>What's going on in your neck of the woods?
After a relatively sparse time, things seem to be gathering speed in
London. Theres' a scene, centred around the magazine Mute (run by Simon
Worthington and Pauline Van Moerik Broekman, firstname.lastname@example.org),
which showcases digital art, and contains excellent essays and fiction (at
this point I should confess I write for it…). Other interesting groups
include Technosphere, who have set up a kind of world-sim on the web.
Participants can submit 'creatures' which mutate, go forth, multiply and
generally interact with each other. Feedback is in the form of email from
your creature, though they're working on stuff like JPEGs, Quicktime movies
and so on. Also Orphan Drift, who published a great eponymous book, whose
text tunes in and out of a white noise of ones and zeroes. Among the people
I rate, there's a lot of interest in the work of Deleuze and Guattari,
often influenced by the philosophy scene at Warwick University's Centre for
Research in Cybernetic Culture.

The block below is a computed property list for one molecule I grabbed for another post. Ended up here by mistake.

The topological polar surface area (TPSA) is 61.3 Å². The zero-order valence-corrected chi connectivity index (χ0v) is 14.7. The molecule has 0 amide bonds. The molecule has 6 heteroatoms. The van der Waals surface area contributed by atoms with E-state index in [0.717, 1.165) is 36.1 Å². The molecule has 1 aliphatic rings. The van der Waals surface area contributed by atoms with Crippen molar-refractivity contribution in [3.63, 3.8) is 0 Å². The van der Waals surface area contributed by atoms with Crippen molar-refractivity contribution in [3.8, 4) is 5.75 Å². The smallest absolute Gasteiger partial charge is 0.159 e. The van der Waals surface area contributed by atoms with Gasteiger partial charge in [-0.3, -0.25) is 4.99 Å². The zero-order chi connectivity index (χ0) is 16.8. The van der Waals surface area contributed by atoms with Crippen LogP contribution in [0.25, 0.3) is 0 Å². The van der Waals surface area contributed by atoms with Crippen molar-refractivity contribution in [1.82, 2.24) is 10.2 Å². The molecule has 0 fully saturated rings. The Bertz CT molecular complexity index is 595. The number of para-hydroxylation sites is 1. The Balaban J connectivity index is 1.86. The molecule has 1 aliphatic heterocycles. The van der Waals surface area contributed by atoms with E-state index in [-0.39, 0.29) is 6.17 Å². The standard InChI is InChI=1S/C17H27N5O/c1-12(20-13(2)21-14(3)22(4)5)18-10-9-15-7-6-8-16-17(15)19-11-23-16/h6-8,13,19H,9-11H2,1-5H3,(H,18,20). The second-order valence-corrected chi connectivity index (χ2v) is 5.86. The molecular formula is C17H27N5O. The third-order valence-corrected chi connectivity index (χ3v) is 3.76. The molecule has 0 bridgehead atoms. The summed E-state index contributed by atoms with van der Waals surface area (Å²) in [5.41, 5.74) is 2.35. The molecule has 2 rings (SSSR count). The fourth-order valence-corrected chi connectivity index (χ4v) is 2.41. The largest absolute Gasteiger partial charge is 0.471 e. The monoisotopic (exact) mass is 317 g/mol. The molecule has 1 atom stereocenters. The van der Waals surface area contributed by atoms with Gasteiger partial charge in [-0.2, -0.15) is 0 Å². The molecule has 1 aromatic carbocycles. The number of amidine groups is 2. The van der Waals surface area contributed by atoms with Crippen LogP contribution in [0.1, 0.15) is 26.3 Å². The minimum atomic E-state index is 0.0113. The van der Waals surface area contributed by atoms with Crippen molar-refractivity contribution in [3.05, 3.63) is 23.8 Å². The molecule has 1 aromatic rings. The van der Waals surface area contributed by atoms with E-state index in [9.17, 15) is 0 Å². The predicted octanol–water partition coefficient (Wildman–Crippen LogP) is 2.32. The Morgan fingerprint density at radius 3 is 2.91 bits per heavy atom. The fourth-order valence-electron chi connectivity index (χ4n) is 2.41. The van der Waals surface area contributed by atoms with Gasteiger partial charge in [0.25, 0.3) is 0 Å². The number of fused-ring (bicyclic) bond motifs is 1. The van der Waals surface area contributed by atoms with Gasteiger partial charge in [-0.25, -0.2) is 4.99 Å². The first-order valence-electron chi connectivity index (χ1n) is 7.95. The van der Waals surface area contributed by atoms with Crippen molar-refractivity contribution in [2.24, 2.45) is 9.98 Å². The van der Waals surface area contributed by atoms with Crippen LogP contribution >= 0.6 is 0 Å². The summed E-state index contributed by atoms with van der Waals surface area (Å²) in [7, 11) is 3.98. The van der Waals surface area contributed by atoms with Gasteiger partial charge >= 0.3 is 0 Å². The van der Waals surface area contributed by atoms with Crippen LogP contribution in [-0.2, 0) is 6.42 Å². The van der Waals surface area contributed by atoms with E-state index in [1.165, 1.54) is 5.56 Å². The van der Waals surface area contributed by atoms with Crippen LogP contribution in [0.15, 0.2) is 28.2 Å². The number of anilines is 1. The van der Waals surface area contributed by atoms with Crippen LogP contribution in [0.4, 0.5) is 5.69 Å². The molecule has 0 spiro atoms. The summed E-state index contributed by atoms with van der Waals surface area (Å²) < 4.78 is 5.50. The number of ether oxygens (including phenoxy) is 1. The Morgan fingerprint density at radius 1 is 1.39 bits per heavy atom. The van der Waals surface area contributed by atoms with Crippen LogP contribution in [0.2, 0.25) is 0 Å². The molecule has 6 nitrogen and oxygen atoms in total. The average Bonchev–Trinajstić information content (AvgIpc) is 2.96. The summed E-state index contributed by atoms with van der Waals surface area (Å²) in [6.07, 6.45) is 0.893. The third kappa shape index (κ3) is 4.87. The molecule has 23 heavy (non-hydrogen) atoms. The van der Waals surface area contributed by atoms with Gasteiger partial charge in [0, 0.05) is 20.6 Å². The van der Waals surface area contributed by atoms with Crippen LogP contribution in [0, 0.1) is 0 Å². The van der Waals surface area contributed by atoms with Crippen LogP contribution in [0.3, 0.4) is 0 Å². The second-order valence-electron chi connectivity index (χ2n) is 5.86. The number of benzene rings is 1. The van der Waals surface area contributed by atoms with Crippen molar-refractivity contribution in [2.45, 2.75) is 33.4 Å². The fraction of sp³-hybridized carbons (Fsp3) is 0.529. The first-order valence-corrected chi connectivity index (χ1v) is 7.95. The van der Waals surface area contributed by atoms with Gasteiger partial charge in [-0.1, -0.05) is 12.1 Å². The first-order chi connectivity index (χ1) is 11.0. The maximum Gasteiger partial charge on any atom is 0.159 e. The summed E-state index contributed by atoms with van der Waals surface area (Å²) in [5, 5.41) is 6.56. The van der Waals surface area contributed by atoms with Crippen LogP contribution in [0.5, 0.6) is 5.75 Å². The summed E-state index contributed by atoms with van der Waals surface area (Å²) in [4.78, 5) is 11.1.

William Latham and Mark Atkinson's genetic algorithm-based 'organic art' is
crossing over into the mainstream, as they get contracts from games
companies and film studios. There's an increasingly sophisticated
web-design scene - a company called Obsolete seem to be becoming rated as
top dogs there. Multimedia collectives like AntiRom and Tui are doing
interesting work with interactivity, especially music stuff. A lot of it is
for corporate clients, and as ever in London, it's all very driven by the
music scene. The fine art scene is very resistant to everything digital,
most mainstream art magazines refusing to cover it.
Hope this is of interest